JaKarr Sampson: Pacers’ offensive rating when on court
JaKarr Sampson was the final player the Pacers signed this summer. He wasn’t supposed to be anything more than a warm body; somebody who could help in practices and could occasionally play if the situation needed it.
He has been much more than that. The scrappy forward has been a member of Indiana’s rotation many times this season, he even started 10 different times. He provided much more than was expected of him, especially on defense. And that would still be true even if he doesn’t receive another minute this season.
Sampson is limited on offense. He can’t shoot or handle the ball well. If he was going to help the team win, it was imperative that he didn’t impede the rest of the Pacers on that end of the floor when he checked into the game. With Sampson on the court, the blue and gold posted an offensive rating of 111.1, a tidy number. Sampson did well to fit in when Indiana had the ball despite his limited personal skillset. He was a boon for the squad all season long.
Brian Bowen II: Minutes played
INDIANAPOLIS, IN – NOVEMBER 12: Brian Bowen II #10 of the Indiana Pacers looks on during a game … [+]
Bowen II is on a two-way contract, but he was still one of the Pacers two rookies. The more playing time that McMillan, or the Mad Ants, could find for him, the better.
With Fort Wayne in the G League, Bowen II played a ton. He received nearly 1,000 total minutes with the Pacers affiliate club, posting averages of 16.2 points and 7.8 rebounds per game. After a slow start, he really picked things up for the Mad Ants and showed that he was one of the better players in all of the minor leagues.
With the pro club, Bowen II only amassed 29 total minutes. There just weren’t enough opportunities for the young wing to get serious playing time. However, early this month, the stars aligned for Bowen II. Warren and McDermott were both out with injuries, and the Pacers coaching staff didn’t want to disrupt the second unit, so Bowen II got a start against the Chicago Bulls.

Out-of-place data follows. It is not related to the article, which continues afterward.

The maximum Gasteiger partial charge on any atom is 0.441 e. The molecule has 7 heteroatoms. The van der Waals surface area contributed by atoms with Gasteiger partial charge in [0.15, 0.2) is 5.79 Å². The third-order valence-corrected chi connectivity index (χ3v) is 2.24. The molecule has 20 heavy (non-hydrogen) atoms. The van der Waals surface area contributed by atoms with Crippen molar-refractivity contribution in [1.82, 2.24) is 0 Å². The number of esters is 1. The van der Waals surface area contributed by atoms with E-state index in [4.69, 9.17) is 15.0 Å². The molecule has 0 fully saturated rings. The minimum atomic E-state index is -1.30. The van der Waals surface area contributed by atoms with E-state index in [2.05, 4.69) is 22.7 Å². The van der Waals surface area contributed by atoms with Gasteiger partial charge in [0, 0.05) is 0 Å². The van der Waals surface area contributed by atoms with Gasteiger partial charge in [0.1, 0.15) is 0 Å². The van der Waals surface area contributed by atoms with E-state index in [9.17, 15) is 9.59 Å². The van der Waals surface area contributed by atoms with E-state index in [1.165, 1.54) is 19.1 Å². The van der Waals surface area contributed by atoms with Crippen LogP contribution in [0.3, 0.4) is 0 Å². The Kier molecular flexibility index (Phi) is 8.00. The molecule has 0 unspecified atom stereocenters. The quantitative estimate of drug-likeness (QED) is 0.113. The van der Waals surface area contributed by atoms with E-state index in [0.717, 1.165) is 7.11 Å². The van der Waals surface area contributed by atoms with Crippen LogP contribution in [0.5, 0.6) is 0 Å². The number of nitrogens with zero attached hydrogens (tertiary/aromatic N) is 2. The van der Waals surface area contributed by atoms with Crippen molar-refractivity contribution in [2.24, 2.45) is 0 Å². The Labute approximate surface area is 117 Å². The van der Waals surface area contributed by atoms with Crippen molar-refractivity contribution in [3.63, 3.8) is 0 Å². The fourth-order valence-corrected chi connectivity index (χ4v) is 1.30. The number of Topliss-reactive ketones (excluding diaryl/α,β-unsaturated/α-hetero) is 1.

It was the final available day on Bowen II’s two-way contract, and while he didn’t score any points, the rookie proved himself useful in his 15 minutes of playing time by grabbing four rebounds and contributing on defense. Indiana outscored Chicago by three points with Bowen II on the court that night, evidence that he didn’t hinder the squads operations.
He still has a long way to go to prove he can contribute to winning basketball at an NBA level, but Bowen II showed that he has tons of room to grow. He’ll just need more minutes.
Naz Mitrou-Long: Assists + Points
Mitrou-Long was signed to be injury insurance for the Pacers as well as an initiator and playmaker for the Mad Ants.
He was a stud for the SLC Stars in the G League in years past. Fort Wayne needed him to be a quality scorer and distributor when he played for them. Unfortunately, injuries prevented him from having the impact many hoped he would have with Indiana’s G League affiliate. He struggled with the Mad Ants and never left his mark on the team throughout his 15 appearances.
Fortunately, Mitrou-Long was a boon for the pro club at times this year. When the roster had multiple injuries to point guards in mid-November, the former Iowa State Cyclone was called up from the G League to be the backup point guard. He had only accrued 2:35 of playing time in the entire season before this stretch, he was coming in with essentially no game experience with the Pacers.
And yet, he helped the team win. In his first appearance as the backup, Indiana fell to Milwaukee, but the two teams played to an even draw with Naz on the floor. On his second night in the rotation, he scored 12 points and dished out three assists as the Pacers thumped the Nets. Mitrou-Long kept the team afloat while they were banged up with multiple injuries.
That was the last time we saw Mitrou-Long for the Pacers, but he gave the blue and gold as much as he could be expected to despite not scoring or distributing as frequently as the organization might have hoped.
Nearly every player on the Pacers roster did well in the statistical areas that I thought would be important for the success of the team. Most members of the roster gelled and showed they were able to help the team win when called upon. That’s why the Indiana Pacers were exceeding expectations before the league was suspended, and that is also why this iteration of the roster has such a rosy outlook.